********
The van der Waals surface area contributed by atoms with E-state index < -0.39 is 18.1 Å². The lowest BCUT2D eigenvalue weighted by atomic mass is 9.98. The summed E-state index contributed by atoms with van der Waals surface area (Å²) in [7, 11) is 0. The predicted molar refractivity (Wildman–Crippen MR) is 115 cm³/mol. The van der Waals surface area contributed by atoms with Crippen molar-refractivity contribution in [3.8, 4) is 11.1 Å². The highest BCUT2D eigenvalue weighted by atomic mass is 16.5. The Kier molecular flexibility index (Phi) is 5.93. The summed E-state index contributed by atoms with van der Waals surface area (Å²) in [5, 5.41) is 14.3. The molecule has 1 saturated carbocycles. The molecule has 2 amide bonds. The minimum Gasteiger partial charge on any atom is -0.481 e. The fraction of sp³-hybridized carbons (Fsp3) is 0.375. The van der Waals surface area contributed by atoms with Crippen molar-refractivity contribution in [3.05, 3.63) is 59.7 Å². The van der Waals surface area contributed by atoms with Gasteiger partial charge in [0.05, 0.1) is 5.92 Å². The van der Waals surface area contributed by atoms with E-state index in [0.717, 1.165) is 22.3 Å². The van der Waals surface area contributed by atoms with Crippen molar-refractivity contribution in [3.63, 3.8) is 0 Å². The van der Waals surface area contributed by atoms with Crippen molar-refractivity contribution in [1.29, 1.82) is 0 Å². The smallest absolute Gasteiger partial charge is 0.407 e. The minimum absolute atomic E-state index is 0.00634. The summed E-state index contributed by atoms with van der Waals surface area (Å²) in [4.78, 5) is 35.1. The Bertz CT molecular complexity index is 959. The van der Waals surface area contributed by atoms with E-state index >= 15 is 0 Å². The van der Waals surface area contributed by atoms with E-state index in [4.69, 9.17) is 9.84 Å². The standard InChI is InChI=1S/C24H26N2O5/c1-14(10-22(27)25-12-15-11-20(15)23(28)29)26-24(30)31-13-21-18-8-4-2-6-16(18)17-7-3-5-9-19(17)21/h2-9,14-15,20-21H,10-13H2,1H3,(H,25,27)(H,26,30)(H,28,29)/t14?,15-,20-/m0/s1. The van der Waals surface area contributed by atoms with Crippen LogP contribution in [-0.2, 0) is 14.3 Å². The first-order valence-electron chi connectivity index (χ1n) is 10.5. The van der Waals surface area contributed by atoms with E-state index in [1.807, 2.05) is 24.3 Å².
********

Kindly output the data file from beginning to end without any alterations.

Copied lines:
The van der Waals surface area contributed by atoms with E-state index < -0.39 is 18.1 Å². The lowest BCUT2D eigenvalue weighted by atomic mass is 9.98. The summed E-state index contributed by atoms with van der Waals surface area (Å²) in [7, 11) is 0. The predicted molar refractivity (Wildman–Crippen MR) is 115 cm³/mol. The van der Waals surface area contributed by atoms with Crippen molar-refractivity contribution in [3.8, 4) is 11.1 Å². The highest BCUT2D eigenvalue weighted by atomic mass is 16.5. The Kier molecular flexibility index (Phi) is 5.93. The summed E-state index contributed by atoms with van der Waals surface area (Å²) in [5, 5.41) is 14.3. The molecule has 1 saturated carbocycles. The molecule has 2 amide bonds. The minimum Gasteiger partial charge on any atom is -0.481 e. The fraction of sp³-hybridized carbons (Fsp3) is 0.375. The van der Waals surface area contributed by atoms with Crippen molar-refractivity contribution in [3.05, 3.63) is 59.7 Å². The van der Waals surface area contributed by atoms with Gasteiger partial charge in [0.05, 0.1) is 5.92 Å². The van der Waals surface area contributed by atoms with E-state index in [0.717, 1.165) is 22.3 Å². The van der Waals surface area contributed by atoms with Crippen molar-refractivity contribution in [3.63, 3.8) is 0 Å². The van der Waals surface area contributed by atoms with Crippen molar-refractivity contribution in [1.29, 1.82) is 0 Å². The smallest absolute Gasteiger partial charge is 0.407 e. The minimum absolute atomic E-state index is 0.00634. The summed E-state index contributed by atoms with van der Waals surface area (Å²) in [4.78, 5) is 35.1. The Bertz CT molecular complexity index is 959. The van der Waals surface area contributed by atoms with E-state index >= 15 is 0 Å². The van der Waals surface area contributed by atoms with E-state index in [4.69, 9.17) is 9.84 Å². The standard InChI is InChI=1S/C24H26N2O5/c1-14(10-22(27)25-12-15-11-20(15)23(28)29)26-24(30)31-13-21-18-8-4-2-6-16(18)17-7-3-5-9-19(17)21/h2-9,14-15,20-21H,10-13H2,1H3,(H,25,27)(H,26,30)(H,28,29)/t14?,15-,20-/m0/s1. The van der Waals surface area contributed by atoms with Crippen LogP contribution in [-0.2, 0) is 14.3 Å². The first-order valence-electron chi connectivity index (χ1n) is 10.5. The van der Waals surface area contributed by atoms with E-state index in [1.807, 2.05) is 24.3 Å².